Think about it. A major systems integrator goes through the long and laborious process of designing, testing, and qualifying an airborne radar system. This can take years, as this one did. At long last, when the system was ready for production, and the systems integrator was ready to start buying those embedded computers in bulk, the manufacturer had stopped making them. How many component manufacturers, after all, are going to keep making a specific part for years or even decades. Technology moves much faster than that.
Well, put yourself in the shoes of the systems integrator. It's not always their fault that military systems development takes so long. Designing a complex military system like an airborne radar is complex. Qualification takes time, too, to ensure the system works correctly in all conditions. Is it too much to ask that component suppliers involved on the program support the systems integrator for the duration of the program?
Well, Aitech Defense Systems in Chatsworth, Calif., put themselves in the shoes of their customers and came up with a solution called COTS Lifecycle+ that is such a no-brainer that it's a wonder this didn't gain widespread acceptance long ago.
It's a simple as this: Aitech will guarantee support for its embedded computing products for 12 years from product introduction. In most cases, that's ample time for systems integrators using Aitech products to get their platforms designed, qualified, and produced.
Aerospace and defense electronics industry consolidation proceeding at a rapid pace Posted by John Keller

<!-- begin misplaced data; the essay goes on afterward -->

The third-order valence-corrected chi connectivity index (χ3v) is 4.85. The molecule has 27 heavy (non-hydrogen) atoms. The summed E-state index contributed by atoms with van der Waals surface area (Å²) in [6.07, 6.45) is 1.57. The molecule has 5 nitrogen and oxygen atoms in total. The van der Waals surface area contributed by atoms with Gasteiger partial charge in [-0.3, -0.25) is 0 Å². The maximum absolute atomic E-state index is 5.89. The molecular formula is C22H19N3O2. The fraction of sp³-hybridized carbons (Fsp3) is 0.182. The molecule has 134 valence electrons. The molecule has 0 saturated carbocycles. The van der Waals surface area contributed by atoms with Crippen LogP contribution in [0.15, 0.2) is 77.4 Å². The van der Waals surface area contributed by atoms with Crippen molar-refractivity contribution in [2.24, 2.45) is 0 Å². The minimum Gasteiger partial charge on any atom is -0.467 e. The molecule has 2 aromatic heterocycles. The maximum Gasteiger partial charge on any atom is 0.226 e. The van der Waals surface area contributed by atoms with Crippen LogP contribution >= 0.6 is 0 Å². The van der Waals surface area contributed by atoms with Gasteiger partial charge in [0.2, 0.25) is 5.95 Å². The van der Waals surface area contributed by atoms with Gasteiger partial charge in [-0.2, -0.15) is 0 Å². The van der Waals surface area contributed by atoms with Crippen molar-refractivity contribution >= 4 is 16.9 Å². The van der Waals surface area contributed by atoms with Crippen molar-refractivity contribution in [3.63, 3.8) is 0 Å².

Don't look now, but we're in the throes of a fairly substantial business consolidation in the aerospace and defense electronics industry. I know company executives have been nervous for a while now, what with threatened cuts in the U.S. Department of Defense budget, leaving few with any clear idea of where the cuts will come.
It's a fair bet that big new military programs will be hit the hardest from the defense cuts we know are coming. Less clear is how defense cuts will influence electronic component and subsystem suppliers, who as we speak are re-inventing themselves as key enablers for electronic systems upgrades that will keep existing platforms in the field for as long as possible to save money.
Another result of gathering defense cuts, as well as the continued sluggish economy, is a defense electronics industry consolidation. I don't have scientific evidence for this, but I know what I've been seeing for about the last three months in announced company mergers and acquisitions.
At Military & Aerospace Electronics we try to cover the most substantial company mergers and acquisitions that are relevant to our industry. I am not, however, claiming that we cover ALL relevant mergers and acquisitions, but we do our best.
Having said that, I counted nine mergers and acquisitions in September, four mergers and acquisitions in August, and eight more in July. That's 21 mergers and acquisitions in the last quarter, and that's also only counting what we have covered at Military & Aerospace Electronics. The actual number is mostly like higher.
When's the last time anyone in our industry has seen industry consolidation happening at this pace? I can't remember when, myself. I just know it's going on, and I see few factors that cold slow the process down. The real question is what will our industry look like when mergers and acquisitions finally slow down.
Drones don't kill people, people kill people
By Ernesto Burden, Publisher
A headline in the Wall Street Journal caught my eye Saturday morning: “Drone Kills Top Al Qaeda Figure.” Something about the ambiguity of this language bothered me – in English, do we more often cite the weapon that kills someone, or the consciousness that directs the weapon? In the case of a hostage standoff in which police are forced to shoot the hostage taker, do we say, “bullet kills captor,” or “gun kills captor,” or do we say, “police shoot hostage taker?” Unless the gun was acting autonomously (impossible), or maybe fell out of a holster and went off accidentally, I’d say, “police shoot hostage taker,” is a better reflection of reality.